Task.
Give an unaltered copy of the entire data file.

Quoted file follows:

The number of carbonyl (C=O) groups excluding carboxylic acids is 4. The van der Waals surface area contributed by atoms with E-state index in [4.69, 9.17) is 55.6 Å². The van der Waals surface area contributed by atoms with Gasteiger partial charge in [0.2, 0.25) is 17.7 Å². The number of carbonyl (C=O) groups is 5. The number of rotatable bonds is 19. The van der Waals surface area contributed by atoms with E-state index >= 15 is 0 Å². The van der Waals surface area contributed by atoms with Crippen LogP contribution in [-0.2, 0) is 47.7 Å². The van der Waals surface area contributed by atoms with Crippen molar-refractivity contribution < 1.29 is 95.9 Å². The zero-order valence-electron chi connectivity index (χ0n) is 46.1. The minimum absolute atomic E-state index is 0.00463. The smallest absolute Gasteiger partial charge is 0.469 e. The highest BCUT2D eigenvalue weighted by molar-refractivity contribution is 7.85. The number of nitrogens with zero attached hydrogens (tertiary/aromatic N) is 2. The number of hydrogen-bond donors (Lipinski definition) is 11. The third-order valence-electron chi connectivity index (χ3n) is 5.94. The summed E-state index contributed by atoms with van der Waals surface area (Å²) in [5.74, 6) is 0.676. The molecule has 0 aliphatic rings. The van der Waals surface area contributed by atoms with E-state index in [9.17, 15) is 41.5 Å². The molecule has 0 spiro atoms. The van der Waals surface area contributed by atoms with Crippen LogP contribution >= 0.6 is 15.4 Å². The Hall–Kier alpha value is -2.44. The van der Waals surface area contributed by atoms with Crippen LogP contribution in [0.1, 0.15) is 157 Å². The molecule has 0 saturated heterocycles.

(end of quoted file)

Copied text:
The number of carbonyl (C=O) groups excluding carboxylic acids is 4. The van der Waals surface area contributed by atoms with E-state index in [4.69, 9.17) is 55.6 Å². The van der Waals surface area contributed by atoms with Gasteiger partial charge in [0.2, 0.25) is 17.7 Å². The number of carbonyl (C=O) groups is 5. The number of rotatable bonds is 19. The van der Waals surface area contributed by atoms with E-state index >= 15 is 0 Å². The van der Waals surface area contributed by atoms with Crippen LogP contribution in [-0.2, 0) is 47.7 Å². The van der Waals surface area contributed by atoms with Crippen molar-refractivity contribution < 1.29 is 95.9 Å². The zero-order valence-electron chi connectivity index (χ0n) is 46.1. The minimum absolute atomic E-state index is 0.00463. The smallest absolute Gasteiger partial charge is 0.469 e. The highest BCUT2D eigenvalue weighted by molar-refractivity contribution is 7.85. The number of nitrogens with zero attached hydrogens (tertiary/aromatic N) is 2. The number of hydrogen-bond donors (Lipinski definition) is 11. The third-order valence-electron chi connectivity index (χ3n) is 5.94. The summed E-state index contributed by atoms with van der Waals surface area (Å²) in [5.74, 6) is 0.676. The molecule has 0 aliphatic rings. The van der Waals surface area contributed by atoms with E-state index in [9.17, 15) is 41.5 Å². The molecule has 0 spiro atoms. The van der Waals surface area contributed by atoms with Crippen LogP contribution >= 0.6 is 15.4 Å². The Hall–Kier alpha value is -2.44. The van der Waals surface area contributed by atoms with Crippen LogP contribution in [0.1, 0.15) is 157 Å². The molecule has 0 saturated heterocycles.